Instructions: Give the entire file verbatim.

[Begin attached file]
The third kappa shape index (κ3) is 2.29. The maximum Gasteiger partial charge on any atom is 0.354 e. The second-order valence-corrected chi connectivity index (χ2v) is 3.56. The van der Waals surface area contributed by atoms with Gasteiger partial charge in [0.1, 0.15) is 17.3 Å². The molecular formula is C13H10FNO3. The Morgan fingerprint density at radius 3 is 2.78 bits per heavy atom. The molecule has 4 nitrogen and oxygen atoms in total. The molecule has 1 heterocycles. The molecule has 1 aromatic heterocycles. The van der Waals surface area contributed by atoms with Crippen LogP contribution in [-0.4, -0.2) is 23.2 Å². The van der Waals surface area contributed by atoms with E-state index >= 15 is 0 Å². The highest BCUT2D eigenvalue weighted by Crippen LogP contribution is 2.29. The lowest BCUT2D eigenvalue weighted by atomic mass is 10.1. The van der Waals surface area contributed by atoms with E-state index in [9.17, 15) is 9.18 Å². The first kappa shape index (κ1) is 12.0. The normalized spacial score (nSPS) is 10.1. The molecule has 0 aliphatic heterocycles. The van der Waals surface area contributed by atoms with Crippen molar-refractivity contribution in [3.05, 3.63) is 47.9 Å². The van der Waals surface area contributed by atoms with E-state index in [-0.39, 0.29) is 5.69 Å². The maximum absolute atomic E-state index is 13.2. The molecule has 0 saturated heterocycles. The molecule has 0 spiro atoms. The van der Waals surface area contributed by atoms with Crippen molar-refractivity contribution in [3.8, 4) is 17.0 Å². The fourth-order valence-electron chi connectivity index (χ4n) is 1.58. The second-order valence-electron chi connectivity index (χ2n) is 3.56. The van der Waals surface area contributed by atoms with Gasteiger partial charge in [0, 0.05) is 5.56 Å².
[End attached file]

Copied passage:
The third kappa shape index (κ3) is 2.29. The maximum Gasteiger partial charge on any atom is 0.354 e. The second-order valence-corrected chi connectivity index (χ2v) is 3.56. The van der Waals surface area contributed by atoms with Gasteiger partial charge in [0.1, 0.15) is 17.3 Å². The molecular formula is C13H10FNO3. The Morgan fingerprint density at radius 3 is 2.78 bits per heavy atom. The molecule has 4 nitrogen and oxygen atoms in total. The molecule has 1 heterocycles. The molecule has 1 aromatic heterocycles. The van der Waals surface area contributed by atoms with Crippen LogP contribution in [-0.4, -0.2) is 23.2 Å². The van der Waals surface area contributed by atoms with E-state index >= 15 is 0 Å². The highest BCUT2D eigenvalue weighted by Crippen LogP contribution is 2.29. The lowest BCUT2D eigenvalue weighted by atomic mass is 10.1. The van der Waals surface area contributed by atoms with E-state index in [9.17, 15) is 9.18 Å². The first kappa shape index (κ1) is 12.0. The normalized spacial score (nSPS) is 10.1. The molecule has 0 aliphatic heterocycles. The van der Waals surface area contributed by atoms with Crippen molar-refractivity contribution in [3.05, 3.63) is 47.9 Å². The van der Waals surface area contributed by atoms with E-state index in [-0.39, 0.29) is 5.69 Å². The maximum absolute atomic E-state index is 13.2. The molecule has 0 saturated heterocycles. The molecule has 0 spiro atoms. The van der Waals surface area contributed by atoms with Crippen molar-refractivity contribution in [3.8, 4) is 17.0 Å². The fourth-order valence-electron chi connectivity index (χ4n) is 1.58. The second-order valence-electron chi connectivity index (χ2n) is 3.56. The van der Waals surface area contributed by atoms with Gasteiger partial charge in [0, 0.05) is 5.56 Å².